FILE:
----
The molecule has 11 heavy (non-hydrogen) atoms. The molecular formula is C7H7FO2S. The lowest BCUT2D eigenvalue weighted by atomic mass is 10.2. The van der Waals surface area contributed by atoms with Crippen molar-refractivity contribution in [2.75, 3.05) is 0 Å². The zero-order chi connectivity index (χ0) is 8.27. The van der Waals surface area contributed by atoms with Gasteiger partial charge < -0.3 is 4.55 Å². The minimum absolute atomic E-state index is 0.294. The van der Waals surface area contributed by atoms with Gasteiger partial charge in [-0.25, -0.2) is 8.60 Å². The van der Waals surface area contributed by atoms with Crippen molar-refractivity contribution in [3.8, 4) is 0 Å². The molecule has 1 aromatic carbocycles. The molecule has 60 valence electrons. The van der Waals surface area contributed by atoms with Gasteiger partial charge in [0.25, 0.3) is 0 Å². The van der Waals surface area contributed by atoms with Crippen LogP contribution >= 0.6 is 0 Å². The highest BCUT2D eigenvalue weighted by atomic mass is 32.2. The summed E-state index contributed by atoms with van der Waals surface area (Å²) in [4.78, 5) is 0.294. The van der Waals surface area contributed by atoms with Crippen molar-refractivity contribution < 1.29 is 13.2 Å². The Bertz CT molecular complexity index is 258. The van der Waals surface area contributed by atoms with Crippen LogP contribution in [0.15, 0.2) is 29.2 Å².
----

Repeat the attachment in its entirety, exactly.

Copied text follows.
The molecule has 11 heavy (non-hydrogen) atoms. The molecular formula is C7H7FO2S. The lowest BCUT2D eigenvalue weighted by atomic mass is 10.2. The van der Waals surface area contributed by atoms with Crippen molar-refractivity contribution in [2.75, 3.05) is 0 Å². The zero-order chi connectivity index (χ0) is 8.27. The van der Waals surface area contributed by atoms with Gasteiger partial charge < -0.3 is 4.55 Å². The minimum absolute atomic E-state index is 0.294. The van der Waals surface area contributed by atoms with Gasteiger partial charge in [-0.25, -0.2) is 8.60 Å². The van der Waals surface area contributed by atoms with Crippen molar-refractivity contribution in [3.8, 4) is 0 Å². The molecule has 1 aromatic carbocycles. The molecule has 60 valence electrons. The van der Waals surface area contributed by atoms with Gasteiger partial charge in [0.25, 0.3) is 0 Å². The van der Waals surface area contributed by atoms with Crippen LogP contribution >= 0.6 is 0 Å². The highest BCUT2D eigenvalue weighted by atomic mass is 32.2. The summed E-state index contributed by atoms with van der Waals surface area (Å²) in [4.78, 5) is 0.294. The van der Waals surface area contributed by atoms with Crippen molar-refractivity contribution < 1.29 is 13.2 Å². The Bertz CT molecular complexity index is 258. The van der Waals surface area contributed by atoms with Crippen LogP contribution in [0.15, 0.2) is 29.2 Å².